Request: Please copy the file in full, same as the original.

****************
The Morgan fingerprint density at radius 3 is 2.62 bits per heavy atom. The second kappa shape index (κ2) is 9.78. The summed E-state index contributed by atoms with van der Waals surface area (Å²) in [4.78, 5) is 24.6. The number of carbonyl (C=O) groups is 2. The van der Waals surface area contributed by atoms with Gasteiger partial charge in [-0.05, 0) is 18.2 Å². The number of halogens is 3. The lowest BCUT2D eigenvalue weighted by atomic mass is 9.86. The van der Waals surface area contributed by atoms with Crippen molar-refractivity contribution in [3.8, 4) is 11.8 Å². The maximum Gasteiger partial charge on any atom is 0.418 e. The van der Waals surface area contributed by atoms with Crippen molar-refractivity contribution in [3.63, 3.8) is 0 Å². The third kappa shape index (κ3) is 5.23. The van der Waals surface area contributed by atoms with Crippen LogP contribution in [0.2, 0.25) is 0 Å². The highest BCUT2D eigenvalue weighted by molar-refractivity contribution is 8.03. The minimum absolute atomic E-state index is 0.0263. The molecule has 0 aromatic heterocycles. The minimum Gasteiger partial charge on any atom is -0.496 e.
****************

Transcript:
The Morgan fingerprint density at radius 3 is 2.62 bits per heavy atom. The second kappa shape index (κ2) is 9.78. The summed E-state index contributed by atoms with van der Waals surface area (Å²) in [4.78, 5) is 24.6. The number of carbonyl (C=O) groups is 2. The van der Waals surface area contributed by atoms with Gasteiger partial charge in [-0.05, 0) is 18.2 Å². The number of halogens is 3. The lowest BCUT2D eigenvalue weighted by atomic mass is 9.86. The van der Waals surface area contributed by atoms with Crippen molar-refractivity contribution in [3.8, 4) is 11.8 Å². The maximum Gasteiger partial charge on any atom is 0.418 e. The van der Waals surface area contributed by atoms with Crippen molar-refractivity contribution in [3.63, 3.8) is 0 Å². The third kappa shape index (κ3) is 5.23. The van der Waals surface area contributed by atoms with Crippen LogP contribution in [0.2, 0.25) is 0 Å². The highest BCUT2D eigenvalue weighted by molar-refractivity contribution is 8.03. The minimum absolute atomic E-state index is 0.0263. The molecule has 0 aromatic heterocycles. The minimum Gasteiger partial charge on any atom is -0.496 e.